Candidates were identified by reviewing the clini cal records database and by direct contact with pe diatric endocrinologists in the UC-Christus Health Network. Informed consent was requested from the parents or legal guardians of each patient. After ob taining this signed document, the clinical file was ac cessed to acquire the corresponding clinical and la boratory data for each candidate. All children in con trol in our health center were included, and all those without blood sample on filter paper or the clinical and laboratory information needed to classify them as GHD were excluded. Collected data including date of birth, current age (time of filter paper preserva tion), diagnosis, sex, gestational age, birth weight, clinical elements suggestive of GHD, the results of somatotropic axis and GH secretion stimulation test, age at diagnosis, and results indicating involvement of other pituitary axes.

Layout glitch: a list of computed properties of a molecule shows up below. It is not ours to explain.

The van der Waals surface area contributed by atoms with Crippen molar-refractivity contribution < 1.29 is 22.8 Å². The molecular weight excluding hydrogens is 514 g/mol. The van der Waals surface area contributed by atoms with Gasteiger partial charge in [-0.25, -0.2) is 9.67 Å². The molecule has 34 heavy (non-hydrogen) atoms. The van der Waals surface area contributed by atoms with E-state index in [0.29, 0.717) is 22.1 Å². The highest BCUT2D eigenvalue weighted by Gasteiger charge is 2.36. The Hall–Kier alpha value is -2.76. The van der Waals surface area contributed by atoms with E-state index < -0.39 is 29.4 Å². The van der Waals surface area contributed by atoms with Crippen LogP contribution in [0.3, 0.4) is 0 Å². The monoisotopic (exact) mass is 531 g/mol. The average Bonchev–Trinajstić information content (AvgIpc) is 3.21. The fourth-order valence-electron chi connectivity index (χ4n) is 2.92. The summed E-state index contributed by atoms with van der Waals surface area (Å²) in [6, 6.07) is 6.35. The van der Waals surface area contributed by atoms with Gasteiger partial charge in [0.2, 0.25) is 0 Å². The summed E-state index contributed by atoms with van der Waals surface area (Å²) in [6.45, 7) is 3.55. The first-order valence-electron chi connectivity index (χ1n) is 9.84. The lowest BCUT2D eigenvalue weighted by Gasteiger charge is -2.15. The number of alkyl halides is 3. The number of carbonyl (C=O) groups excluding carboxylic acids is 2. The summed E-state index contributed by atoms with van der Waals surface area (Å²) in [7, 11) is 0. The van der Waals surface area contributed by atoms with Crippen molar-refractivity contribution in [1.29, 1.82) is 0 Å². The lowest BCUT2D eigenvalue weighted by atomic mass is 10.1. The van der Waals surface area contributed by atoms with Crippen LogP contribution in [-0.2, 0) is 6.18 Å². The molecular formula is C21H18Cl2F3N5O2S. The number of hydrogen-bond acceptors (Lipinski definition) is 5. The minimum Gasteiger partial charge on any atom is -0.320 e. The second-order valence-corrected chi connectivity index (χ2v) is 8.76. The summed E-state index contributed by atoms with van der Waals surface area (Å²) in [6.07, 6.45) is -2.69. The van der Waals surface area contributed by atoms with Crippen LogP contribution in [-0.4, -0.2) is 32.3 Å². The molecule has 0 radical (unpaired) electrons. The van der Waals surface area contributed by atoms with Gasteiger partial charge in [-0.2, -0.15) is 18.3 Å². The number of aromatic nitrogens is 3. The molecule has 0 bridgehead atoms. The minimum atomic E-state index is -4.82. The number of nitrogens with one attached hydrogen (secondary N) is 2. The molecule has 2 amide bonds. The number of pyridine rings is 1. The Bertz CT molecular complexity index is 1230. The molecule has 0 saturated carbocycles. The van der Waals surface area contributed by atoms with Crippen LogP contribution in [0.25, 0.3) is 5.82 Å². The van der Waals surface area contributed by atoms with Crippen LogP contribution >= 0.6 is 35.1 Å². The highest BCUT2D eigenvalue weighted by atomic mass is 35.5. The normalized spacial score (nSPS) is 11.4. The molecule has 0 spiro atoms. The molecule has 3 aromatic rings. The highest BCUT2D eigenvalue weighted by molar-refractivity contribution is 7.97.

Conditions for sample taking on filter paper and storage

Individuals in both groups had a blood sample on filter paper taken in the neonatal period and stored in the clinical laboratory of our center. Dried blood samples on paper filters kept at room temperature (5,6) were analyzed. The filter paper age, which was defined as the conservation period from sampling to analysis in our study, was considered a likely confu sing variable.

Tests and laboratory techniques